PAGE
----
By Michael Hurley, CBS Boston
BOSTON (CBS) -- Perhaps you were having a pleasant little Tuesday, and if so, I apologize for the following message: Roger Goodell made a boatload of money in 2014.
It's no surprise, of course, as his salary has been well-documented in years past. But ESPN's Darren Rovell reported via tax filings that Goodell made $34.1 million in 2014.
The year 2014, of course, will go down as one that Goodell would like to forget. He badly mishandled the punishment of Ray Rice, a misstep that caught up to him later that year when TMZ released footage from inside the elevator where Rice punched his then-fiancee in the head and knocked her unconscious. The handling of the situation forced Goodell to launch an "independent" investigation, led by former FBI director Robert Mueller, to clear the commissioner and his staff of any misbehavior.
Goodell also suspended Adrian Peterson during the 2014 season, a ruling that was overturned in federal court.
The mismanagement by Goodell helped pave the way for "DeflateGate," the "scandal" that centered around claims that -- compared to domestic violence -- were mostly innocuous yet allowed the league to remain in the news cycle for a full calendar year.
Unfortunately, we may never find out whether the Rice fiasco or the DeflateGate crusade earned Goodell a raise or a pay cut in 2015, because that will be the first calendar year in which the league does not file under tax-exempt status. Ergo, Goodell's salary won't be public knowledge. (Being the forthright and transparent leader that he is, we can rightly assume that he'll go ahead and volunteer that information, right?)
(For the record, federal court cases showed in both the Ray Rice case and the Tom Brady "DeflateGate" case, Goodell misrepresented what the players told him in behind-closed-door meetings in an attempt to sway public opinion and make the accused parties appear to be more guilty than they may have been.)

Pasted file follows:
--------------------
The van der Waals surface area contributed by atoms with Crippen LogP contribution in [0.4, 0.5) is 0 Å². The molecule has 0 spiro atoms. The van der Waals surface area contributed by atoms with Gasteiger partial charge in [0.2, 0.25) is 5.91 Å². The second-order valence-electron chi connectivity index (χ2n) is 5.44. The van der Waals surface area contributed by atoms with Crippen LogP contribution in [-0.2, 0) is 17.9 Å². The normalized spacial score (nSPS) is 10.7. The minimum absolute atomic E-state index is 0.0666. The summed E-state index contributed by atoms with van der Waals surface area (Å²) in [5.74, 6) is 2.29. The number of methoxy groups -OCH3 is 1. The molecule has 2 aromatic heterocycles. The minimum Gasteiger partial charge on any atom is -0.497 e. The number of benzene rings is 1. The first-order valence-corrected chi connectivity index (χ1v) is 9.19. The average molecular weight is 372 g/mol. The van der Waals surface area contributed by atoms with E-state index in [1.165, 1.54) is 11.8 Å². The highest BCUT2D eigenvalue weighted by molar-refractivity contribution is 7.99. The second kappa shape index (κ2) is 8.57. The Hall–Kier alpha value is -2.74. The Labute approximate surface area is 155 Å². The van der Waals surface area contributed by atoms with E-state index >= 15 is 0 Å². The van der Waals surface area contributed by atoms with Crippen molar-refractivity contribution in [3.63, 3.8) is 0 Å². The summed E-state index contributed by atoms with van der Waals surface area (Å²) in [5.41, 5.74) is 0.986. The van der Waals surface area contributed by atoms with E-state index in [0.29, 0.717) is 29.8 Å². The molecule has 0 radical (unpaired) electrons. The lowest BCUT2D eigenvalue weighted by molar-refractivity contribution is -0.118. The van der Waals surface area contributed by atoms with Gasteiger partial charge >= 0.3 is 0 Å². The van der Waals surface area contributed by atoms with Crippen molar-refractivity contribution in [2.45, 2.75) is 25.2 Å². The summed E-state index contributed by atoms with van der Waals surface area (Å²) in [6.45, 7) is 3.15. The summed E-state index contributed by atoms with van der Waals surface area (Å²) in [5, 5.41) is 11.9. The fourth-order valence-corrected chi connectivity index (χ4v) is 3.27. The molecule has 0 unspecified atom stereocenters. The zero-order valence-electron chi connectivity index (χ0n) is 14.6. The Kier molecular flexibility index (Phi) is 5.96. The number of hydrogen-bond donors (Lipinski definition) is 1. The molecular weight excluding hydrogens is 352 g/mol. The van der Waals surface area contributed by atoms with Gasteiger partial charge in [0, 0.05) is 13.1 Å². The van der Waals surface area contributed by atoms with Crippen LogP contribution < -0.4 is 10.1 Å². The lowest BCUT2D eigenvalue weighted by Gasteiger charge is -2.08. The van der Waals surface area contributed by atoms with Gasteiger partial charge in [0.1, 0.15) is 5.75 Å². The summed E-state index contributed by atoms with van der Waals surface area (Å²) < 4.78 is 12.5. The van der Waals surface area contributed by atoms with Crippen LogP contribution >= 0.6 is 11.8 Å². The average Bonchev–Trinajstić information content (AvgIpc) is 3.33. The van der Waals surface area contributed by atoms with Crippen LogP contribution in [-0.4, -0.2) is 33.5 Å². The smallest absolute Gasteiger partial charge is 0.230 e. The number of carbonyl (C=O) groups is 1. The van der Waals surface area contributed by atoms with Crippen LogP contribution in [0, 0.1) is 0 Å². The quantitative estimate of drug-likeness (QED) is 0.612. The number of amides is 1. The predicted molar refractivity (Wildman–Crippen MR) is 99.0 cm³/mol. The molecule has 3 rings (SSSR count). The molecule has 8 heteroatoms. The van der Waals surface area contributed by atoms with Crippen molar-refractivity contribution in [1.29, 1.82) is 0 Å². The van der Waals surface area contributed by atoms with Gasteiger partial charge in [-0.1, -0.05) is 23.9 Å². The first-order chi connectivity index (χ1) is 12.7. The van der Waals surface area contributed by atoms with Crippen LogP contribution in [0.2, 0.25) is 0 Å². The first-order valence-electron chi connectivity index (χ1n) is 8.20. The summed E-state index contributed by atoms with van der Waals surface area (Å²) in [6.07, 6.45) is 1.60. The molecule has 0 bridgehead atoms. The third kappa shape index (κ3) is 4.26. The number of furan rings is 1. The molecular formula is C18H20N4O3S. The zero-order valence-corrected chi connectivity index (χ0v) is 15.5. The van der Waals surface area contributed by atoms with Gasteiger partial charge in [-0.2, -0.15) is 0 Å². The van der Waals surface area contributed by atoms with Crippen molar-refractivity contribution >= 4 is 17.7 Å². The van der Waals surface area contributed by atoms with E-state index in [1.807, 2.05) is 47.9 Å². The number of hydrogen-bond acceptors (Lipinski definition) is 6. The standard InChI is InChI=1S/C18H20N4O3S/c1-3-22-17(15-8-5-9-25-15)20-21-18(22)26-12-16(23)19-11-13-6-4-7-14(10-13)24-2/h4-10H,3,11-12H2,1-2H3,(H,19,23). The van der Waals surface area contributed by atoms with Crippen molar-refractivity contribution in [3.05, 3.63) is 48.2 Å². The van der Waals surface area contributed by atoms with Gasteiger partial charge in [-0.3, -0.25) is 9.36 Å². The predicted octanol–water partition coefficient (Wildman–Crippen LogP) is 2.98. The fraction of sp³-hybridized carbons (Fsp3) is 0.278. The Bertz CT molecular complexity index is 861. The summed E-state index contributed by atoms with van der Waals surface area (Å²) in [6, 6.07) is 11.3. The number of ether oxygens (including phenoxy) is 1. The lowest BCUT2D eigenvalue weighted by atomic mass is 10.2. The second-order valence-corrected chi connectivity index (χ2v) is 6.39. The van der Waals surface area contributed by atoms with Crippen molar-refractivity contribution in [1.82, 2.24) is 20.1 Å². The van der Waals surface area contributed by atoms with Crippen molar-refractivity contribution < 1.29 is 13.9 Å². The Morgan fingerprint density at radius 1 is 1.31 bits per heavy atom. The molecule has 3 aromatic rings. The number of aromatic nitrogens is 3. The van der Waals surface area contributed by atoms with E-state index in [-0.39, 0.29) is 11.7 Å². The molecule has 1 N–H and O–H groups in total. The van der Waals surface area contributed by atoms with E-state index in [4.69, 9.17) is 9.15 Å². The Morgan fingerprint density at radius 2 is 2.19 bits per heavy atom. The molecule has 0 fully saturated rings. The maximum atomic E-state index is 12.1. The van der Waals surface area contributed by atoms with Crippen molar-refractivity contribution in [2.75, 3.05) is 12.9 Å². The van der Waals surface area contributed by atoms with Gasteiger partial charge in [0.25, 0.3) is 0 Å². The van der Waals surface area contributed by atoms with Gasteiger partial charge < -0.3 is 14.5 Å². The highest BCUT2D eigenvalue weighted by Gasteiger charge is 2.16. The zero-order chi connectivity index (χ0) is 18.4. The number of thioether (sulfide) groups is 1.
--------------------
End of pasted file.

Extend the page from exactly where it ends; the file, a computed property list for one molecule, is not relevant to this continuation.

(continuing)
Evidence of just how litigious the league has become under Goodell can be seen in the $7.51 million earned by NFL general counsel Jeff Pash, who was the second-highest paid NFL employee behind Goodell. That number almost assuredly rose in 2015, with all of the "DeflateGate" work, including the editing of the "independent" Wells report, done by Pash.
Of course, nobody can claim that high salaries for those in charge of the multi-billion dollar business. But, of course, most reasonable people would also assume that a semi-sentient robot could sit in the commissioner's chair on Park Avenue and manage to not derail the money-making train that is the NFL. Others still would argue that's exactly what's taking place at the current moment. Those people, however, would be mean.
According to Rovell, in total, since becoming commissioner in 2006, Goodell has made $180.5 million.
Anyway, hopefully your day or week isn't completely ruined. If so, take solace in the fact that there's only two weeks left until "DeflateGate" court proceedings kick back up again!
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